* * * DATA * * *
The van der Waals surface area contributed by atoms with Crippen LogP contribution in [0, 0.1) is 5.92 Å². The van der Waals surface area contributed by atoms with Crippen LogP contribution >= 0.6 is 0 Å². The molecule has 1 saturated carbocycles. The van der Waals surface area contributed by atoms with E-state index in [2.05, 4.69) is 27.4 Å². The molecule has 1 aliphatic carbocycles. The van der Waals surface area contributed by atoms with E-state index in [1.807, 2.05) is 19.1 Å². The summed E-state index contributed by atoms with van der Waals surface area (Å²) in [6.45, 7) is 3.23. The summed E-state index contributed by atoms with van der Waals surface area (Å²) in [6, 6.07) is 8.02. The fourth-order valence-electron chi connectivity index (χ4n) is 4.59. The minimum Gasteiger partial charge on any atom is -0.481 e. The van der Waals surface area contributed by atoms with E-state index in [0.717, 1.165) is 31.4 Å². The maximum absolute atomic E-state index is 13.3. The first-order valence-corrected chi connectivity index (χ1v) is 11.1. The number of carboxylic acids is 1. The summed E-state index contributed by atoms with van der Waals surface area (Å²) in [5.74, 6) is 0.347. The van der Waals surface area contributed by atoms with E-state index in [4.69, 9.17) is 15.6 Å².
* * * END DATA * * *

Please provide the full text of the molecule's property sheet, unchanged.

The van der Waals surface area contributed by atoms with Crippen LogP contribution in [0, 0.1) is 5.92 Å². The van der Waals surface area contributed by atoms with Crippen LogP contribution >= 0.6 is 0 Å². The molecule has 1 saturated carbocycles. The van der Waals surface area contributed by atoms with E-state index in [2.05, 4.69) is 27.4 Å². The molecule has 1 aliphatic carbocycles. The van der Waals surface area contributed by atoms with E-state index in [1.807, 2.05) is 19.1 Å². The summed E-state index contributed by atoms with van der Waals surface area (Å²) in [6.45, 7) is 3.23. The summed E-state index contributed by atoms with van der Waals surface area (Å²) in [6, 6.07) is 8.02. The fourth-order valence-electron chi connectivity index (χ4n) is 4.59. The minimum Gasteiger partial charge on any atom is -0.481 e. The van der Waals surface area contributed by atoms with E-state index in [0.717, 1.165) is 31.4 Å². The maximum absolute atomic E-state index is 13.3. The first-order valence-corrected chi connectivity index (χ1v) is 11.1. The number of carboxylic acids is 1. The summed E-state index contributed by atoms with van der Waals surface area (Å²) in [5.74, 6) is 0.347. The van der Waals surface area contributed by atoms with E-state index in [4.69, 9.17) is 15.6 Å².